Department of Water Resources Consolidates Data Center, Reduces Server Footprint by Two-Thirds

Moore’s Law describes the trend of computer circuits getting exponentially smaller and more powerful every two years. Obviously, consumers have seen the trend over the years in everything from cell phones to digital cameras. In the business world, a corporate data center that once occupied an entire floor can now be stored in a server blade rack the size of a soda machine.

The trend of consolidation and doing more with less has also become a dominant theme in state government. The Department of Water Resources (DWR) recently completed the implementation of a 16-month project to increase the flexibility and scalability of its data center while cutting the server footprint by two-thirds. The project improved power consumption by 40 percent and cooling requirements by 50 percent. DWR has already avoided $2.2 million in operating expenses and reduced them overall by 25 percent.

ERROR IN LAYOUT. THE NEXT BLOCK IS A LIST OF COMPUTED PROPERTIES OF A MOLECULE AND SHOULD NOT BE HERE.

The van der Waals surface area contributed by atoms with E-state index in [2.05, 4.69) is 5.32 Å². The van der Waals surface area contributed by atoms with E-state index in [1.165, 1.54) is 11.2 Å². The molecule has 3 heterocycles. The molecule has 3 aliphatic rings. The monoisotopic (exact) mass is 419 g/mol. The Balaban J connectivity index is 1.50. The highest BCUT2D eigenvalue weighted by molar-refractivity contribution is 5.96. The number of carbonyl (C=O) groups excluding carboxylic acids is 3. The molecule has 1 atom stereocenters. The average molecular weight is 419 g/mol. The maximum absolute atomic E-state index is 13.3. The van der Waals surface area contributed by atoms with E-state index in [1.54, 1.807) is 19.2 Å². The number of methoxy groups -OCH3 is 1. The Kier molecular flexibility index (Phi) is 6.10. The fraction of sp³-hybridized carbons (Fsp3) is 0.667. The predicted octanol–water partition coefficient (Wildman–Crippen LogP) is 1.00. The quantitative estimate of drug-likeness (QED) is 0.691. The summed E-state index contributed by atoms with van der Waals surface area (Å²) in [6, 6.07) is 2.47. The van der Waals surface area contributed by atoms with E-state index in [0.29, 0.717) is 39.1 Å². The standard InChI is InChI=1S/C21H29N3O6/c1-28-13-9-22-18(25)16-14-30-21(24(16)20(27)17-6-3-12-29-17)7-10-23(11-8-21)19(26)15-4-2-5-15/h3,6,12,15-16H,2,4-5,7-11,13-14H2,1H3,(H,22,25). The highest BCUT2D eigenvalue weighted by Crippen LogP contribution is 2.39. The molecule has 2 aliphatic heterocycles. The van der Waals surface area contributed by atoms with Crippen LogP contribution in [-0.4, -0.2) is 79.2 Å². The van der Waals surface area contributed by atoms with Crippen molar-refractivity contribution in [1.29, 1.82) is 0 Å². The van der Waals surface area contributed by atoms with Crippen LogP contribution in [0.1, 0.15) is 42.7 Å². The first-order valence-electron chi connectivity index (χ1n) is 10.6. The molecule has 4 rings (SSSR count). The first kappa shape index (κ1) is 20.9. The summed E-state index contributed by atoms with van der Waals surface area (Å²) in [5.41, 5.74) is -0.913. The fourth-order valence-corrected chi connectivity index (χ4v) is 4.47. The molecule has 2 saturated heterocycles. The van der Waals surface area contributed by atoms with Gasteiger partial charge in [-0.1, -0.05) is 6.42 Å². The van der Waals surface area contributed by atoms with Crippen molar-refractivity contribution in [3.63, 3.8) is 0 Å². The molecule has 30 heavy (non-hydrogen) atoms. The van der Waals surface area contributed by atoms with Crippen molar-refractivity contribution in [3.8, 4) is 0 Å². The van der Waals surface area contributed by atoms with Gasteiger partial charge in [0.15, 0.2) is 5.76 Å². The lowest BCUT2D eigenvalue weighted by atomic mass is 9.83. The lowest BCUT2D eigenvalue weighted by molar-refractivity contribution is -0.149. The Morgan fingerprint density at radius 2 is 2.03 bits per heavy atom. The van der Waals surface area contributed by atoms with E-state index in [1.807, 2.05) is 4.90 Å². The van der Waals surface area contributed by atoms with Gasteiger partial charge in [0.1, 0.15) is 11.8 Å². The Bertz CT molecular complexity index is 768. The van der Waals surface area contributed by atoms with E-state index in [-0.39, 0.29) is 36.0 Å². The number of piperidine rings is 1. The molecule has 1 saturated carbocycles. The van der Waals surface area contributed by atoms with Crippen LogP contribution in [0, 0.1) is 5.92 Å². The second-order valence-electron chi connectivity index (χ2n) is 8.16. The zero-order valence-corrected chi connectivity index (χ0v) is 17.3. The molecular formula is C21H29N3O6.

According to Tim Garza, agency chief information officer for the Natural Resources Agency, the department has virtualized 95 percent of their applications and consolidated 600 rack servers located in multiple data centers to 160 in a single facility. “We took an industry approach to modernize our government infrastructure,” he said.

DWR’s effort, started in late 2009, aligns with the statewide effort to reduce the overall amount of energy used by IT equipment by 30 percent by next year. Led by the California Technology Agency, the statewide IT consolidation initiative also calls for the reduction of data center square footage to be reduced and for all mission critical, public facing applications to be hosted in Tier III data centers.

Garza says the biggest challenge for his department was to redirect existing resources into new funding for the design and implementation. “We had great executive sponsorship. It was really a perfect storm where everyone said it made a lot of sense. We had the right people with the expertise to design for tomorrow’s needs,” he concluded.